78-Year-Old Tampa Woman Sued for Feeding Stray Cat

Whether or not you are a cat lover really doesn’t matter. The fact is that stray cats are typically an issue in every town and city around the globe. As sad as it is, people don’t seem to live up to their commitment as pet owners, and felines seem to be the victims. Add in the fact that these particular house pets are very independent creatures that love to explore and wander about. Many follow their nature and don’t return to the home that was once theirs, joining the ranks of those left behind and abandoned on the streets. These cats are the ones we call strays. On the other side of that coin are the people who simply cannot bear the thought of any animal going hungry. They can’t necessarily keep every kitty that comes around their door, but they have food, and they are more than willing to share it with a lucky one here or there. But the issue with this is that when you feed one, many seem to follow. As experience has taught us, when it comes to cats feeding them not only brings them back, but they bring friends when the come. This leads to issues when it comes to neighbors who are less than cat lovers, if you know what we mean.

One Cat Lover’s Story

These facts bring us to the true story of one cat lover who wanted to provide nourishment for a stray…or more…we’re not exactly sure of the number. Anyway, Tampa resident Joan P. Hussey, 78, is being sued for just that: Feeding stray cats. So, to give you some more details, Hussey is a condominium owner. Like gated neighborhoods, condominiums are typically kept nice, safe, and orderly by a group called a ‘homeowners association’, or a condo association. The members of such an association are condo or homeowners, and they meet to compile and enforce rules of conduct for homeowners or condo owners in a neighborhood or building. In the case of Joan Hussey, her ownership of a condo subjected her to the rules of her condo association, and their policy forbade the feeding of strays.

Hussey, needless to say, was feeding one cat, a girl named Chloe, according to her side of the story. The condo association is suing the woman for this, as per their rules and agreements made with the resident; the specifics of the suit do not mention an exact number of cats, or whether there are any other animals Hussey was feeding. Last year Hussey was brought up before the condo association board for arbitration, but she gave no response to the charges made against her. Now the association is requesting that a ruling be handed down regardless of the woman’s lack of response.

The suit was filed in early January, and it stated that the woman was ‘attracting and feeding stray cats and animals’ that were lingering around the Tampa Racquet Club Condominiums. One of the rules of the condo association there forbids the feeding or luring of stray animals of any kind. The suit goes on to say that ‘the continued presence of the stray cats may also induce unwanted health issues to those surrounding neighbors and/or tenants and could cause unwarranted damage to the Association’s common elements. Such a specific complaint points directly to rules already established by the Association, which has set them in place for a reason, of course.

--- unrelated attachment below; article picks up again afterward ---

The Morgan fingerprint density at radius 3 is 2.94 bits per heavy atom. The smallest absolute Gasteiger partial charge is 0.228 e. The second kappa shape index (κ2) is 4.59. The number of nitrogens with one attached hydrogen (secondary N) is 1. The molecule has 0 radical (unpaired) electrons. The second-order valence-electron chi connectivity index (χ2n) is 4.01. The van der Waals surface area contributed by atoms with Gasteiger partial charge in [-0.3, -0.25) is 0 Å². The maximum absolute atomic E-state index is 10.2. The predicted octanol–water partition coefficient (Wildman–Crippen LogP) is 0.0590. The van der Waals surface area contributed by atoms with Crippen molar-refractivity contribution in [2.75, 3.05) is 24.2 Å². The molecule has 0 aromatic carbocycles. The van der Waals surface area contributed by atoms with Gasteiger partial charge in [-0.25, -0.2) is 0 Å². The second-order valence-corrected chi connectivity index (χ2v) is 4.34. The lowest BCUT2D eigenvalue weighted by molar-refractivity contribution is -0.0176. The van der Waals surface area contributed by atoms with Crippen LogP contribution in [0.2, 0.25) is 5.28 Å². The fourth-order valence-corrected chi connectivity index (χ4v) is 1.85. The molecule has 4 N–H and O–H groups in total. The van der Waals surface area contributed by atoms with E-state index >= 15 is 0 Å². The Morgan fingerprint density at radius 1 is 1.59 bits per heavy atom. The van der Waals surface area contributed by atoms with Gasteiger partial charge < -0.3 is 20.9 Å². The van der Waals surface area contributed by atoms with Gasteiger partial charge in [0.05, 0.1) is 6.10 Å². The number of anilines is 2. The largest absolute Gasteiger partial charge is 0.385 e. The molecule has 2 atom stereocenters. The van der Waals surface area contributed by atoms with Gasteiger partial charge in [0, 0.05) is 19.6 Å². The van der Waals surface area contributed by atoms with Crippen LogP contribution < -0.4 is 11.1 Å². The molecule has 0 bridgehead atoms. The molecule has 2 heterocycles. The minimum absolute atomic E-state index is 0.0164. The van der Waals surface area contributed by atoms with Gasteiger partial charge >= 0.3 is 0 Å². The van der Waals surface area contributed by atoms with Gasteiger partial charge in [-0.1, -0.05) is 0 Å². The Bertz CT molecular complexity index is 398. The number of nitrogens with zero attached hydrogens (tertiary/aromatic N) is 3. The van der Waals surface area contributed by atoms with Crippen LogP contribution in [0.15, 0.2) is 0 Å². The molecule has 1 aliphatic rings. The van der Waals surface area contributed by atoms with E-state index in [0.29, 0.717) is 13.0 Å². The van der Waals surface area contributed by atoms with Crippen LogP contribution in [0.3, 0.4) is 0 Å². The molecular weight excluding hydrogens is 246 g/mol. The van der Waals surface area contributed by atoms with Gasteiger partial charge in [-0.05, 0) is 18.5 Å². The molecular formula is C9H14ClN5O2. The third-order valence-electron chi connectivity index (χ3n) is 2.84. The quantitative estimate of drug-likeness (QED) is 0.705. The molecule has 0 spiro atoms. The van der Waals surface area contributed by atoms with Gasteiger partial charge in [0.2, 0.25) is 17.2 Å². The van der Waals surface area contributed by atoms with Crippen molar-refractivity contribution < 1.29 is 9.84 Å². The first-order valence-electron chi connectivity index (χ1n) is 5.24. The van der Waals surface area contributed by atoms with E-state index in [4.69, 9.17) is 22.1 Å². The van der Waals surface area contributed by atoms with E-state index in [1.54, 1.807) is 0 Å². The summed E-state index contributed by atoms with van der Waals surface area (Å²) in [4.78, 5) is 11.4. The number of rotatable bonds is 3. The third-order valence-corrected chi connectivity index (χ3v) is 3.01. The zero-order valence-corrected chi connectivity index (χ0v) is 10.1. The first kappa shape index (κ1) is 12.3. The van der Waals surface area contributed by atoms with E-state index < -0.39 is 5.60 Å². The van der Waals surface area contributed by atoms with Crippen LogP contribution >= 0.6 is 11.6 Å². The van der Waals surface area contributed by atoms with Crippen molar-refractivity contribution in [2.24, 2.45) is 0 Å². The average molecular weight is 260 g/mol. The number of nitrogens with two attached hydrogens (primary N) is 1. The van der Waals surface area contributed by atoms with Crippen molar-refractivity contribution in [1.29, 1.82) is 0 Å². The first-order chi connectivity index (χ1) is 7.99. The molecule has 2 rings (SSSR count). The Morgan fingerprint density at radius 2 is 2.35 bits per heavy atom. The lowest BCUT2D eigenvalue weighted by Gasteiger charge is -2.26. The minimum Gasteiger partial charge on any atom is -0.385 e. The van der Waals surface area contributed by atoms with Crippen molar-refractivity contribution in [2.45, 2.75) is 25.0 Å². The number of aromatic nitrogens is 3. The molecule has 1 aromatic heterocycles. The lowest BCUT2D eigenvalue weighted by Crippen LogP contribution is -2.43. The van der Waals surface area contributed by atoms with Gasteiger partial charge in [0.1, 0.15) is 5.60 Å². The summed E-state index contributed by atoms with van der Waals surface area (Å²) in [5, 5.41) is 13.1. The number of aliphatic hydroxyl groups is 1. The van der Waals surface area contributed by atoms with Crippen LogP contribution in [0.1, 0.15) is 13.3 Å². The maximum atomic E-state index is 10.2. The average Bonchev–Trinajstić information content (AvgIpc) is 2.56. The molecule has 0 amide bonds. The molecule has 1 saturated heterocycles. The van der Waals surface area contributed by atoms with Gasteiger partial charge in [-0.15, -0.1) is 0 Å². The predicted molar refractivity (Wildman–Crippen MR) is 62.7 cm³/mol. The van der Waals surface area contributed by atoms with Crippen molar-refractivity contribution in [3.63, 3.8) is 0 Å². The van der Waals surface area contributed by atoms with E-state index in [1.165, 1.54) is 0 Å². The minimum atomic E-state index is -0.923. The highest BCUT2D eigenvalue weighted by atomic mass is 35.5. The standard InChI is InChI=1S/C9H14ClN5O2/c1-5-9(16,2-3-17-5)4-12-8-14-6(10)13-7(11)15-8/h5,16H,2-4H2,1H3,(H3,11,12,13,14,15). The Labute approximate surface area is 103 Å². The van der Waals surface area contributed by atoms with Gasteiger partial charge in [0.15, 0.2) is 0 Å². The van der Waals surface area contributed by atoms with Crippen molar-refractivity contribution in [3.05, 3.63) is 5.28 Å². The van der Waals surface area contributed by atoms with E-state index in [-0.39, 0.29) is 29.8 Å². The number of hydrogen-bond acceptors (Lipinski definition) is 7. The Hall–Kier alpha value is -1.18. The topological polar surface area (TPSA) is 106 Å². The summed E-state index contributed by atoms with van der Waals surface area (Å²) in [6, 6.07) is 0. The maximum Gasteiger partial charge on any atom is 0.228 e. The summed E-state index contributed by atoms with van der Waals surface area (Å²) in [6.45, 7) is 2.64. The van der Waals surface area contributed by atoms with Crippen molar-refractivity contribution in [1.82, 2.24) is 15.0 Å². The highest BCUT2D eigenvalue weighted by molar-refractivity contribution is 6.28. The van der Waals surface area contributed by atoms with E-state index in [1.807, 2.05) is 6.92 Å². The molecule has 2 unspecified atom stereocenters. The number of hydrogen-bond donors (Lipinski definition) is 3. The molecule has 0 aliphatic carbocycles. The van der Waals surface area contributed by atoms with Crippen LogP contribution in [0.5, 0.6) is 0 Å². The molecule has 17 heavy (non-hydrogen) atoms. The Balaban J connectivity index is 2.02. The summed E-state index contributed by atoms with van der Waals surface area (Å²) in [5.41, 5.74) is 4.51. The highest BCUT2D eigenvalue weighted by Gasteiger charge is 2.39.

The arbitration that was set last year was to take place with the Florida Department of Business and Professional Regulation. This specific type of complaint, according to law, must be handled by that particular department before it can move into court. Hussey, who stated that she did not respond to the arbitration because she did not understand the ‘attorney’s jargon’ in the paperwork she received, can now be ordered into court because of her lack of response.

Subsequent to these events, an order was sent to the woman directing her to stop feeding the stray (or strays) on their property immediately. Now the Association is demanding that the courts provide an injunction which orders that the feeding of the stray stops, and they also asked for it to be ordered that Hussey be responsible for attorney fees and costs. A circuit court judge, Emily Peacock, has been assigned to handle and rule on the case.

Hussey states that this has been a major cause of stress for her. She told the Tampa Bay Times the following: “I’m terribly surprised. I’ve had cats all my life, and I do it respectably. I go to bed at night and I can’t sleep thinking about this thing.” We can imagine that the issue has upset the older woman, but according to the court documents she was asked many times to stop feeding strays by the Association and continued to do so without regard.

What Are Your Thoughts?

So, there’s all the information…all of it that’s available, anyway. What do you think? Do you believe that actually taking the elderly woman to court is the thing to do, or is it just too much? Considering the fact that she was asked several times before the arbitration or the suit, we have to think that it’s only fair. Certainly, she read the rules set down by the association before she bought her condo and moved in. If she did, she’s to blame, and if she didn’t she’s even more to blame, technically speaking. People are often allergic to pet dander, and most certainly don’t like strays running all over the place. We think it’s reasonable, and since Hussey didn’t respond court is the obvious next step. Hopefully, the condo association and Ms. Hussey can work things out. Since condominiums are typically owned by the resident that resides within it’s important that rules be followed for the sake of all who dwell there. In our opinion, the best thing she could do is cooperate from here on out or sell her condo and relocate. Sure, she’s older, but rules are rules. What do you think?

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